Unlike most national chains, Trader Joe’s positions itself as a neighborhood grocery store that embodies a small-town community vibe. Known for its unique products, Trader Joe’s has committed to selling only products that were harvested, produced or manufactured sustainably. The company has also taken steps to significantly reduce food waste and composts and recycles millions of pounds of materials.8

Environmental sustainability isn’t Trader Joe’s only mission. As a leading example among conscious capitalism companies, Trader Joe’s donates millions of meals to communities in need through its Neighborhood Shares Program. In fact, in 2020 alone, the Neighborhood Shares Program donated approximately 69 million meals.9

Furthermore, Trader Joe’s actively nurtures an inclusive, welcoming environment for all of its employees. The company is committed to diversity and offers a generous scholarship fund to its workers, with additional scholarship opportunities available for minority employees.10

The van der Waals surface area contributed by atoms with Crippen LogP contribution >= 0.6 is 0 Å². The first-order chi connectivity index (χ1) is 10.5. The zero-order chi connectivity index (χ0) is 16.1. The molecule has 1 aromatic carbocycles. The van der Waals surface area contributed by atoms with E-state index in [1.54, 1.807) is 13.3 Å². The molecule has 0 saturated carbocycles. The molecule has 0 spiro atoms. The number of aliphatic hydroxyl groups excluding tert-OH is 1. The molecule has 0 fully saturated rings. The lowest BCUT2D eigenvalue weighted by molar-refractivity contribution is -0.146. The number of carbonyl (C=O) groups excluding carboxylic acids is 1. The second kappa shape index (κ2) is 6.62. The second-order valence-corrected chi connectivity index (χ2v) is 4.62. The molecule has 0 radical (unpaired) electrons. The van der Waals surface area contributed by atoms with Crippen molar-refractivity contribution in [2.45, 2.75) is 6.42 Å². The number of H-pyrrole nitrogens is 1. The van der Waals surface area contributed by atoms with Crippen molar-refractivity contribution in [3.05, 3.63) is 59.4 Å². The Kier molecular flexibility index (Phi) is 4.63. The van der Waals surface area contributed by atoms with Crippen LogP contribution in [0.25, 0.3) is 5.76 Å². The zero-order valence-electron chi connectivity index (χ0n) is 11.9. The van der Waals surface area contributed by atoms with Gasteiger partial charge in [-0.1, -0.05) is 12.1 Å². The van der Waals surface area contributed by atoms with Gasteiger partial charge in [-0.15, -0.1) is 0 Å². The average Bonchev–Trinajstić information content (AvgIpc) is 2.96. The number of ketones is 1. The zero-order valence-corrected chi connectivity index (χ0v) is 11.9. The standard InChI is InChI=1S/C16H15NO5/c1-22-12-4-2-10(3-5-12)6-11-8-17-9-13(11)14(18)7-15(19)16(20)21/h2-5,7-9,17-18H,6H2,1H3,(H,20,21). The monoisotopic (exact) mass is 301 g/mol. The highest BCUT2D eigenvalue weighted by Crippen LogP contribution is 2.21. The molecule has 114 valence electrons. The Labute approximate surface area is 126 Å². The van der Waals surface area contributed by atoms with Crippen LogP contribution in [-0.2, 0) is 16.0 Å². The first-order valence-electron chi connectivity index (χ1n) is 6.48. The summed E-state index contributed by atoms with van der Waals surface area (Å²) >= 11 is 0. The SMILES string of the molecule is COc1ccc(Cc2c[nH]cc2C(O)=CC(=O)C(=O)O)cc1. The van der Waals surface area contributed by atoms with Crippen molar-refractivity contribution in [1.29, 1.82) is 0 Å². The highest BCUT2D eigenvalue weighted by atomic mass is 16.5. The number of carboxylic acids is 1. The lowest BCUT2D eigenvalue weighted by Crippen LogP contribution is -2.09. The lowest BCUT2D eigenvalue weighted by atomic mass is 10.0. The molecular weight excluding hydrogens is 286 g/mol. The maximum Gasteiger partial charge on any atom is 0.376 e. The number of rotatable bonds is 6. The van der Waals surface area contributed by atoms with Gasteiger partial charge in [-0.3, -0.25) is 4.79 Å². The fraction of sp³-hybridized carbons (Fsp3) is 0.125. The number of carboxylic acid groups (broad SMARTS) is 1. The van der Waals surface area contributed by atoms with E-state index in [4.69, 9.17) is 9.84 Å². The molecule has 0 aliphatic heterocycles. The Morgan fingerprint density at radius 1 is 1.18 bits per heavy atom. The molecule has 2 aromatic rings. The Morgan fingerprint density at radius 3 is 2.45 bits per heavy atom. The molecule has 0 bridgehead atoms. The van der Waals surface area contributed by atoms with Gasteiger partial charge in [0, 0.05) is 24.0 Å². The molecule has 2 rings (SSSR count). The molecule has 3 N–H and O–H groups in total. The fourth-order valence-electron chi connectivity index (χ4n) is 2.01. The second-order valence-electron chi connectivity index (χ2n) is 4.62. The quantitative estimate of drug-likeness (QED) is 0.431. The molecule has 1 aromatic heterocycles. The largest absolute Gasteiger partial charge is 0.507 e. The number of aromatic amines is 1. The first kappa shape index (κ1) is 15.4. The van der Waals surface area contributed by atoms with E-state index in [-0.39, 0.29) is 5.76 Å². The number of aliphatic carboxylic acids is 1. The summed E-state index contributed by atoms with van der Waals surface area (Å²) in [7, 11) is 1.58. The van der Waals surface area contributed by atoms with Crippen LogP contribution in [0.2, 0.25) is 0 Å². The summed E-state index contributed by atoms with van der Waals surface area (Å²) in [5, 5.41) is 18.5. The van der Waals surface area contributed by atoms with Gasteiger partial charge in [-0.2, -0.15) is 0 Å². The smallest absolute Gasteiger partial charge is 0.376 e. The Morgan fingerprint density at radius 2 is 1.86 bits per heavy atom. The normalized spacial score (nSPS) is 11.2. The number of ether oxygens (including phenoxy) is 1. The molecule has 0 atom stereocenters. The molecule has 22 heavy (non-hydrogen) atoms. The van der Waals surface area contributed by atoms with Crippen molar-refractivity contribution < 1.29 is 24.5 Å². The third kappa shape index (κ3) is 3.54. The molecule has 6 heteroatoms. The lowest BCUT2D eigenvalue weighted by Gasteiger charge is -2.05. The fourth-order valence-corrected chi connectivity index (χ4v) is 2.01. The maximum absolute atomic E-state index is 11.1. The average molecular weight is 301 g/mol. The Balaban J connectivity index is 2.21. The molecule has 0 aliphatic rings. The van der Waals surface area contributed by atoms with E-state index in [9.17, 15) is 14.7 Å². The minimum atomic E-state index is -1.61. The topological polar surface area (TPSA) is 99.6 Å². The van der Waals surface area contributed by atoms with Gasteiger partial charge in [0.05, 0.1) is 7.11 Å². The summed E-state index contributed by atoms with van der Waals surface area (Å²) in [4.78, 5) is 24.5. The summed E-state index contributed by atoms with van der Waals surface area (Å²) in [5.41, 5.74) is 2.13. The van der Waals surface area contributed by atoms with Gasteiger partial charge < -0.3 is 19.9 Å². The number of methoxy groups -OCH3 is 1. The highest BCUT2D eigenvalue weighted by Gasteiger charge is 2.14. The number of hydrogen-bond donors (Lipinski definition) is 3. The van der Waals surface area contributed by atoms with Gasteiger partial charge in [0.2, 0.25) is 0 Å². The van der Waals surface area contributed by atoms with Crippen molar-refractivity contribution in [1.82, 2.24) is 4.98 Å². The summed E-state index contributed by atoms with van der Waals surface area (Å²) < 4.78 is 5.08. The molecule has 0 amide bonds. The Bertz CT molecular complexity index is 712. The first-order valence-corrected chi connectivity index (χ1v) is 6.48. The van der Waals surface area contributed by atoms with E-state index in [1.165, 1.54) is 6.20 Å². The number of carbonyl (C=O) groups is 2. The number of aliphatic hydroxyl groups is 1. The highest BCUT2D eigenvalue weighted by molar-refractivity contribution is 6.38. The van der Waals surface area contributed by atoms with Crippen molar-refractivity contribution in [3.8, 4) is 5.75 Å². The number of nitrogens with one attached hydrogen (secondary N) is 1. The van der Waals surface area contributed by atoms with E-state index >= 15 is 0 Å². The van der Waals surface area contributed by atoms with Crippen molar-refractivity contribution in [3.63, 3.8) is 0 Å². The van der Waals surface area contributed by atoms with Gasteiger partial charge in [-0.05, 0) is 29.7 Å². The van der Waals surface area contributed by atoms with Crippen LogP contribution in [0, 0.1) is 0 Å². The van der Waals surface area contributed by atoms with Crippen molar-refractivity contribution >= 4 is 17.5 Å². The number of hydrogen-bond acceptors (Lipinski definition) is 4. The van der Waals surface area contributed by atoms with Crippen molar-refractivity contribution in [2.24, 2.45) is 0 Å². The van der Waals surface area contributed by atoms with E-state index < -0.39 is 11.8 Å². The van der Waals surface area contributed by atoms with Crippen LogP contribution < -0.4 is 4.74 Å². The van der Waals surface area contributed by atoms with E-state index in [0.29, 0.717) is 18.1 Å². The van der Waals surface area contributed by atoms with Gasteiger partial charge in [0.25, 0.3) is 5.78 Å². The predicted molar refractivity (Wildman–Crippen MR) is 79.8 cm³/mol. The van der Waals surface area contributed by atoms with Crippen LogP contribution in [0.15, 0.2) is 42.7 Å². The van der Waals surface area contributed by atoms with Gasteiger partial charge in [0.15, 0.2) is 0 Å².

Individuals who are deeply committed to ethical business practices and servant leadership will find an inviting home at Grand Canyon University’s Colangelo College of Business. We offer many business and management degree programs designed to graduate ethical, conscious individuals who are determined to make the world a better place through careful organizational structuring and ethical business practices.

Undergraduate students can choose from bachelor’s degrees such as the Bachelor of Science in Applied Entrepreneurship, while graduate students can choose from a range of MBA programs like the Master of Business Administration with an Emphasis in Leadership degree.

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Retrieved from:

1Northeastern University, What is Conscious Capitalism, and How Does it Differ from Corporate Social Responsibility? in November 2021

2Conscious Capitalism, Conscious Capitalism in August 2021

3Esalen, CTR Journal, Why I Started Toms in July 2021

4TOMS Shoes, Impact in July 2021

5Starbucks Stories and News, Starbucks to Provide 100 Million Healthy Coffee Trees by 2025 in August 2021

6Starbucks, Working at Starbucks, Education in August 2021

7Starbucks Stories and News, Starbucks Military Commitment by the Numbers in August 2021

8Trader Joe’s, Sustainability in March 2021

9Trader Joe’s, Neighborhood Shares, Neighborhood Shares—Every Day, Every Store in July 2021

10Trader Joe’s, Diversity & Inclusion in March 2021

The views and opinions expressed in this article are those of the author’s and do not necessarily reflect the official policy or position of Grand Canyon University. Any sources cited were accurate as of the publish date.